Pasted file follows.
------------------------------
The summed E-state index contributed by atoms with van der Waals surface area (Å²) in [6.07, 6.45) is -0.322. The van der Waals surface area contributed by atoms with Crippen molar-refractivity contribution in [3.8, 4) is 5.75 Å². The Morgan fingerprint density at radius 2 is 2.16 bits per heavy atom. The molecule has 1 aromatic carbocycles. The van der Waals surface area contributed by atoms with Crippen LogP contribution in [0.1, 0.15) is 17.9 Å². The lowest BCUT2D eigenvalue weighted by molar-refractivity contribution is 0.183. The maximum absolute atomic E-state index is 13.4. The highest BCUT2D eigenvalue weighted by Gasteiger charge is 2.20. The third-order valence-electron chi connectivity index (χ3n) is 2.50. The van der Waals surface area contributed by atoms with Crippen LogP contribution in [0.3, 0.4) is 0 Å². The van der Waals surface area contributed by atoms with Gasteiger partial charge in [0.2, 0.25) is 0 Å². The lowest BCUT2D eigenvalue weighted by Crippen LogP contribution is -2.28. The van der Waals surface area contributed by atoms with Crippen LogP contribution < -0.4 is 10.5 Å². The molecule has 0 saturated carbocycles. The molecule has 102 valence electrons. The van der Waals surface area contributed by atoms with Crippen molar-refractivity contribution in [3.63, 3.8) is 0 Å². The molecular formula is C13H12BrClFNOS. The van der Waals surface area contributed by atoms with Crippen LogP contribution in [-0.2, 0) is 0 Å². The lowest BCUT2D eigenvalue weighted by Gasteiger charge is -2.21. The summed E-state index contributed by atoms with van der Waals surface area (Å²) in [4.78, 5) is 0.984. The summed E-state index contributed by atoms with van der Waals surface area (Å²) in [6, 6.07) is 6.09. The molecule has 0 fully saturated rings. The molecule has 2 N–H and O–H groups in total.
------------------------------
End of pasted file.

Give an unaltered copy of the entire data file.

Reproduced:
The summed E-state index contributed by atoms with van der Waals surface area (Å²) in [6.07, 6.45) is -0.322. The van der Waals surface area contributed by atoms with Crippen molar-refractivity contribution in [3.8, 4) is 5.75 Å². The Morgan fingerprint density at radius 2 is 2.16 bits per heavy atom. The molecule has 1 aromatic carbocycles. The van der Waals surface area contributed by atoms with Crippen LogP contribution in [0.1, 0.15) is 17.9 Å². The lowest BCUT2D eigenvalue weighted by molar-refractivity contribution is 0.183. The maximum absolute atomic E-state index is 13.4. The highest BCUT2D eigenvalue weighted by Gasteiger charge is 2.20. The third-order valence-electron chi connectivity index (χ3n) is 2.50. The van der Waals surface area contributed by atoms with Crippen LogP contribution in [0.3, 0.4) is 0 Å². The van der Waals surface area contributed by atoms with Gasteiger partial charge in [0.2, 0.25) is 0 Å². The lowest BCUT2D eigenvalue weighted by Crippen LogP contribution is -2.28. The van der Waals surface area contributed by atoms with Crippen LogP contribution < -0.4 is 10.5 Å². The molecule has 0 saturated carbocycles. The molecule has 102 valence electrons. The van der Waals surface area contributed by atoms with Crippen molar-refractivity contribution in [3.63, 3.8) is 0 Å². The molecular formula is C13H12BrClFNOS. The van der Waals surface area contributed by atoms with Crippen LogP contribution in [-0.2, 0) is 0 Å². The lowest BCUT2D eigenvalue weighted by Gasteiger charge is -2.21. The summed E-state index contributed by atoms with van der Waals surface area (Å²) in [4.78, 5) is 0.984. The summed E-state index contributed by atoms with van der Waals surface area (Å²) in [6, 6.07) is 6.09. The molecule has 0 fully saturated rings. The molecule has 2 N–H and O–H groups in total.